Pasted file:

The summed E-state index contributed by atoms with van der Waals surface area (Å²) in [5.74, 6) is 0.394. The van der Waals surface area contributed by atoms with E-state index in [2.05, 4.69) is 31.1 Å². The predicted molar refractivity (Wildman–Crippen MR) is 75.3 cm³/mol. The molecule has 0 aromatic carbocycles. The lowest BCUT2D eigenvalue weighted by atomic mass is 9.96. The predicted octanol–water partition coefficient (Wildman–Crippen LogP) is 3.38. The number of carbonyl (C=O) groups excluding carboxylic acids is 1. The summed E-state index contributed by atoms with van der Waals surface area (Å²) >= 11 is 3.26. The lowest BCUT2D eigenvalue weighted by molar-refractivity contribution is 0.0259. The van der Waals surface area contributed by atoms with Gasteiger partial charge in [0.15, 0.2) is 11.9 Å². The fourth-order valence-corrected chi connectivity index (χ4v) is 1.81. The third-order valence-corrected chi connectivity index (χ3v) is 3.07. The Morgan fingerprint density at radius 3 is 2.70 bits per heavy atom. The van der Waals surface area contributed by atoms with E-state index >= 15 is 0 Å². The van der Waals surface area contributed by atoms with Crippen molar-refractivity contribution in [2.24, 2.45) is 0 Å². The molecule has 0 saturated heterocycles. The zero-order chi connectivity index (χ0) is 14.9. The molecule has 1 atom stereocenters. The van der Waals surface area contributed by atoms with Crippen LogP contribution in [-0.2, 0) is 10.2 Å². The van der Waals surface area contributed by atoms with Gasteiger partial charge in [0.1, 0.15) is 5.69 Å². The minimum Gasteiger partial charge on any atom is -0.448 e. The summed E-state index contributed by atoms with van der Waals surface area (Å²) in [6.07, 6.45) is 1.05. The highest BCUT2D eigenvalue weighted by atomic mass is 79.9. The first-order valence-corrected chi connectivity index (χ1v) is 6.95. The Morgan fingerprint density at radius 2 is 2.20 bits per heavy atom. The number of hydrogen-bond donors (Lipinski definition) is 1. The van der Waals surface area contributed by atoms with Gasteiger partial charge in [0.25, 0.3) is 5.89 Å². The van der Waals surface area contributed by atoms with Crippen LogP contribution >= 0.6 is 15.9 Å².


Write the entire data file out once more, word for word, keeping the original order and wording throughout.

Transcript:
The summed E-state index contributed by atoms with van der Waals surface area (Å²) in [5.74, 6) is 0.394. The van der Waals surface area contributed by atoms with E-state index in [2.05, 4.69) is 31.1 Å². The predicted molar refractivity (Wildman–Crippen MR) is 75.3 cm³/mol. The molecule has 0 aromatic carbocycles. The lowest BCUT2D eigenvalue weighted by atomic mass is 9.96. The predicted octanol–water partition coefficient (Wildman–Crippen LogP) is 3.38. The number of carbonyl (C=O) groups excluding carboxylic acids is 1. The summed E-state index contributed by atoms with van der Waals surface area (Å²) >= 11 is 3.26. The lowest BCUT2D eigenvalue weighted by molar-refractivity contribution is 0.0259. The van der Waals surface area contributed by atoms with Gasteiger partial charge in [0.15, 0.2) is 11.9 Å². The fourth-order valence-corrected chi connectivity index (χ4v) is 1.81. The third-order valence-corrected chi connectivity index (χ3v) is 3.07. The Morgan fingerprint density at radius 3 is 2.70 bits per heavy atom. The van der Waals surface area contributed by atoms with E-state index >= 15 is 0 Å². The van der Waals surface area contributed by atoms with Crippen molar-refractivity contribution in [2.24, 2.45) is 0 Å². The molecule has 0 saturated heterocycles. The zero-order chi connectivity index (χ0) is 14.9. The molecule has 1 atom stereocenters. The van der Waals surface area contributed by atoms with Crippen LogP contribution in [-0.2, 0) is 10.2 Å². The van der Waals surface area contributed by atoms with Gasteiger partial charge in [0.1, 0.15) is 5.69 Å². The minimum Gasteiger partial charge on any atom is -0.448 e. The summed E-state index contributed by atoms with van der Waals surface area (Å²) in [6.07, 6.45) is 1.05. The highest BCUT2D eigenvalue weighted by atomic mass is 79.9. The first-order valence-corrected chi connectivity index (χ1v) is 6.95. The Morgan fingerprint density at radius 2 is 2.20 bits per heavy atom. The number of hydrogen-bond donors (Lipinski definition) is 1. The van der Waals surface area contributed by atoms with Gasteiger partial charge in [0.25, 0.3) is 5.89 Å². The van der Waals surface area contributed by atoms with Crippen LogP contribution >= 0.6 is 15.9 Å².